Ayhan’s determination took him all the way to the finals of the 400-meter dash at the outdoor Ivy League Championships in 2018. He earned sixth place with a time of 48.30 seconds. After refusing to let his subsequent injury dash his chance at another strong season, Ayhan has since been on a tear. This year, Ayhan broke 11 seconds in the 100-meter dash, lowered his personal record in the 200-meter dash from 21.96 to 21.47 seconds and matched his collegiate best time in the 400-meter dash. Still, Ayhan’s teammates are far from surprised by his continued success.

“There are a lot of runners, especially sprinters, that have very big personalities, and Ekrem very much isn’t like that,” sprinter Juma Sei ’22 said. “He’s often likened on our team to a horse, because his attitude every day is ‘I’m here to get work done’… As a first-year coming in, it’s been great to have that example.”

Ayhan’s discipline and relentless attitude have also been critical virtues for his life off the track. The son of a nurse, Ayhan remembered “just wanting to do what she was doing,” and was drawn to the practice of medicine since childhood. Ayhan’s interests led him to pursue a pre-med track as an ecology and evolutionary biology major.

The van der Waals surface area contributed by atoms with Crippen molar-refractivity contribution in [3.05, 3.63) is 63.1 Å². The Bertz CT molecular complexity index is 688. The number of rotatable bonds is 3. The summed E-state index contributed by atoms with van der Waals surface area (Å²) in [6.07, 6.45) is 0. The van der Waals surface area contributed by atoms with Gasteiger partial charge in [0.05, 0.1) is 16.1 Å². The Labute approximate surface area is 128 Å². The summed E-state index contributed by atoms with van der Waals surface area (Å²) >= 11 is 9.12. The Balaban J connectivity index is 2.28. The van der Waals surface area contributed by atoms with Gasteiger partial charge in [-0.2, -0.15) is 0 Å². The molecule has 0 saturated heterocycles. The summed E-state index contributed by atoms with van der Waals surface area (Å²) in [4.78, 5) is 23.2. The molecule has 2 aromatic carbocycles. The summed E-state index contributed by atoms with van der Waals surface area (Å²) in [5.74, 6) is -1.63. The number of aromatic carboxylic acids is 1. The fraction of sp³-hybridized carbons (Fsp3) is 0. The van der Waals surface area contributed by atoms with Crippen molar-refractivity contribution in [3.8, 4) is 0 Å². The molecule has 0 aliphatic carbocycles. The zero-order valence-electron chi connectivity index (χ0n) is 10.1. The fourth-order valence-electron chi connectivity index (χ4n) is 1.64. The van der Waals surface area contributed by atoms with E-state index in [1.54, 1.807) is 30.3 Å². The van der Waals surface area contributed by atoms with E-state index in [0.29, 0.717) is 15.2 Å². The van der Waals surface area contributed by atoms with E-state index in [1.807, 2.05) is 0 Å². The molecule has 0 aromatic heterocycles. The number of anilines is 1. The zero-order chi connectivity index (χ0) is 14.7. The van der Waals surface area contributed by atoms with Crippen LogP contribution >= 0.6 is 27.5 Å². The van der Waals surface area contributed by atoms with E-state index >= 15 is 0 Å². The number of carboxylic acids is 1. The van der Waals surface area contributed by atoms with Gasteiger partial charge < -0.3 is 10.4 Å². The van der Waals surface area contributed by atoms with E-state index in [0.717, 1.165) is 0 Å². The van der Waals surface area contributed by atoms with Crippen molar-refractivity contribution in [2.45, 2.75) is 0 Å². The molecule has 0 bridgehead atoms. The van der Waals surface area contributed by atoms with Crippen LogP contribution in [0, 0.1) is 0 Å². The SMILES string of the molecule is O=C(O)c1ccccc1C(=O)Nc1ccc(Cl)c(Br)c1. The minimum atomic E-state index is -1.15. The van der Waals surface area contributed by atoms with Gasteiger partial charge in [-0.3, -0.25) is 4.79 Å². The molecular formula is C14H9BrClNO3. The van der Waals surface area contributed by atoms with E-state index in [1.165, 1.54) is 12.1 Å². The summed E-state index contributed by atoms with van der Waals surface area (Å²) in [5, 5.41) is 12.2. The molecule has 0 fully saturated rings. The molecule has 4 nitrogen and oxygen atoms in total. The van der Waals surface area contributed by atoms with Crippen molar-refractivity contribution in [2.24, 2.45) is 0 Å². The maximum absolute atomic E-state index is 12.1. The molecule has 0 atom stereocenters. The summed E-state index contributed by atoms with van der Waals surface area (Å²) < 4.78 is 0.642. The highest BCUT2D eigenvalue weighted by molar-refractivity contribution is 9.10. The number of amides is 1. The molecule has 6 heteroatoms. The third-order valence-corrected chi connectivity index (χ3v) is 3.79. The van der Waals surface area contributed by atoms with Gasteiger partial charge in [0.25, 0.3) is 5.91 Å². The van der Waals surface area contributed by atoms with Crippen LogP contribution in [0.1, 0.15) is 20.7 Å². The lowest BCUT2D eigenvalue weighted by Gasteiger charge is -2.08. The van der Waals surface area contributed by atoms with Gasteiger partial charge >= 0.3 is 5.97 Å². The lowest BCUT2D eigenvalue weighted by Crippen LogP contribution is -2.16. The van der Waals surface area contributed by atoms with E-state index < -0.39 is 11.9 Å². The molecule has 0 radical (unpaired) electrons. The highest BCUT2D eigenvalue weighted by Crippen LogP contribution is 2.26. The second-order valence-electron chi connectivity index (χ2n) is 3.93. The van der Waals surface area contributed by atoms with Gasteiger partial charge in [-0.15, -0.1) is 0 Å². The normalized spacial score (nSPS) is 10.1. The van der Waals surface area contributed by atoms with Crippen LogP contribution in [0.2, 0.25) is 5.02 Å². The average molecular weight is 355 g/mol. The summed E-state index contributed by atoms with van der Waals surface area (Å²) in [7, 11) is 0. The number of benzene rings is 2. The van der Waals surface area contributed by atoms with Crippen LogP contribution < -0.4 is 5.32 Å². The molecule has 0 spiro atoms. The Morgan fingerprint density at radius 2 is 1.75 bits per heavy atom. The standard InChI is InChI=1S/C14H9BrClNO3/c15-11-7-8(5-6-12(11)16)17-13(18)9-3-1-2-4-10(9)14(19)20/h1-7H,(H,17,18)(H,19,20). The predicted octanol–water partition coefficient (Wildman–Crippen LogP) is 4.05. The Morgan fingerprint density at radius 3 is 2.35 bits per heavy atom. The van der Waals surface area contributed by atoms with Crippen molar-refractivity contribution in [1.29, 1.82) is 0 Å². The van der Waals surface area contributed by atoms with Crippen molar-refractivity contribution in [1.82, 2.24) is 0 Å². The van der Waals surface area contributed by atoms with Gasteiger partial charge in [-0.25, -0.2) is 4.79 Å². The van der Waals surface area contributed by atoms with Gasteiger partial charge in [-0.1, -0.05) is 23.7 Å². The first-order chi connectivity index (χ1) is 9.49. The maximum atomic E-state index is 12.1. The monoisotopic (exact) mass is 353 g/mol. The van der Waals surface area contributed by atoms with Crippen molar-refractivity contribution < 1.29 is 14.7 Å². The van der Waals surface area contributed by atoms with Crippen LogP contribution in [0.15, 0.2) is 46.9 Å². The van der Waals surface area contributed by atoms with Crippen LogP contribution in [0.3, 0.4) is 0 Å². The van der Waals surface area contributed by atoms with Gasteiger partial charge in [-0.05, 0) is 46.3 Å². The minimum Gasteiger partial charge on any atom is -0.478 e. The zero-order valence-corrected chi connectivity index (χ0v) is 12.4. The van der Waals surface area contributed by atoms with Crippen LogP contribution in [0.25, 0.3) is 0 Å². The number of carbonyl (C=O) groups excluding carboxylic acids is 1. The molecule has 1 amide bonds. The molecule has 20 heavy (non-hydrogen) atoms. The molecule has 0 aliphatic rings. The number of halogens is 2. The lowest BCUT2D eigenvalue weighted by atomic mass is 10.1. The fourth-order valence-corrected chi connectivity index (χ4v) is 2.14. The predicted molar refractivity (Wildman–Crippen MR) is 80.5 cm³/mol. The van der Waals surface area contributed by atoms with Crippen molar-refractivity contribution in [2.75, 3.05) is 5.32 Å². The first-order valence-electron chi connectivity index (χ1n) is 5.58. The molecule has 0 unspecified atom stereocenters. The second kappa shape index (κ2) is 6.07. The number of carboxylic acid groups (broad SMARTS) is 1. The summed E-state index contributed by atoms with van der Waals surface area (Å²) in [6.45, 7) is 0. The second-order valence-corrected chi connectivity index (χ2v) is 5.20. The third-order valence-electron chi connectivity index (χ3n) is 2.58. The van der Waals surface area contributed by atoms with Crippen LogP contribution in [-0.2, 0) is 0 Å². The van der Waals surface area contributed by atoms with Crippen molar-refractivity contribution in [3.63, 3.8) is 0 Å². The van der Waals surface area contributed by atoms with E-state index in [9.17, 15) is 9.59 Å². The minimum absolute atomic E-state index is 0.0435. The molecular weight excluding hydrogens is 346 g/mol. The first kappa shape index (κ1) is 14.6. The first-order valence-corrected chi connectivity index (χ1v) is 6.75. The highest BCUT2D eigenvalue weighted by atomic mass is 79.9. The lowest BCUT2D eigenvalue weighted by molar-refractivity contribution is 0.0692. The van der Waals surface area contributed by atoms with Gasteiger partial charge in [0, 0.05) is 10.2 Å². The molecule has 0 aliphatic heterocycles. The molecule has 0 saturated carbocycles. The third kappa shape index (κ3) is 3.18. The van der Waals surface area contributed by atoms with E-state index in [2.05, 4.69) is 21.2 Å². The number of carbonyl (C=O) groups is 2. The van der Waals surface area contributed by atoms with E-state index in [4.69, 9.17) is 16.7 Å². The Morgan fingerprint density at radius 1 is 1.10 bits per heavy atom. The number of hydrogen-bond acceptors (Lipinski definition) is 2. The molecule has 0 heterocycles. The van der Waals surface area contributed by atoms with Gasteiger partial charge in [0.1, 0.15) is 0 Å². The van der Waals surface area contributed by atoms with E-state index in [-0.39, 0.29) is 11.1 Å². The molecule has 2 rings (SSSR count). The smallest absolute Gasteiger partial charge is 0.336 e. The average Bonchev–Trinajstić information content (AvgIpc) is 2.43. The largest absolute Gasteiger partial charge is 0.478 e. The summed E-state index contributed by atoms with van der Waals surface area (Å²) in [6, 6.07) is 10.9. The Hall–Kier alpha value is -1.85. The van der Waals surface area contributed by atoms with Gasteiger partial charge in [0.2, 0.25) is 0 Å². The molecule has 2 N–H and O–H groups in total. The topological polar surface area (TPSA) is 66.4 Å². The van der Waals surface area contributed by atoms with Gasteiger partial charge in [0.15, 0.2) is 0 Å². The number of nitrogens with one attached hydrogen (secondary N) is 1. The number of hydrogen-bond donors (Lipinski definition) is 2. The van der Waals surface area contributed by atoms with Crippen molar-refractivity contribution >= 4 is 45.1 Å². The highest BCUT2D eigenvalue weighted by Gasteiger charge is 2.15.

While balancing collegiate athletics and pre-med requirements at first seemed daunting, Ayhan found that track and field added a helpful structure to his life, which made the academic load more manageable. In fact, when Ayhan stepped  away from training with the team to recover from his hernia, he found that the extra time was much more a challenge than a relief.

“Track is a huge part of my day every day,” Ayhan said. “Having to go to classes and then after just go back to my room or do something else besides going directly to practice with my team was really hard for me.”

Ayhan has no intention of slowing his momentum in the future. Ayhan’s season-best in the 400-meter dash sits less than a second out of contention for first place in the Ivy League standings, and he is certainly eyeing the top spot.

In addition to securing an individual conference title, Ayhan is after a qualifying spot to the NCAA East Preliminary Round. He believes that if he can hit a time around 47.00 in his hallmark event, the spot will be his. According to his teammates, Ayhan’s commitment to every element of training poises him to accomplish these goals.

“What makes [Ayhan] stand out as an athlete is his commitment to doing the little things,” sprinter Vincent Vaughns ’20 said. “Whether it’s making sure his squats are deep, trying to sleep more or getting a few extra abs in, he is committed to giving himself the greatest opportunity to get better.”

Ayhan and the Bulldogs will divide and conquer this upcoming weekend, as some will remain in New Haven for the Mark Young Invitational, while others will travel to either the University of Virginia or Auburn University to compete. Each meet will take place on April 20.

Ellen Margaret Andrews | ellenmargaret.andrews@yale.edu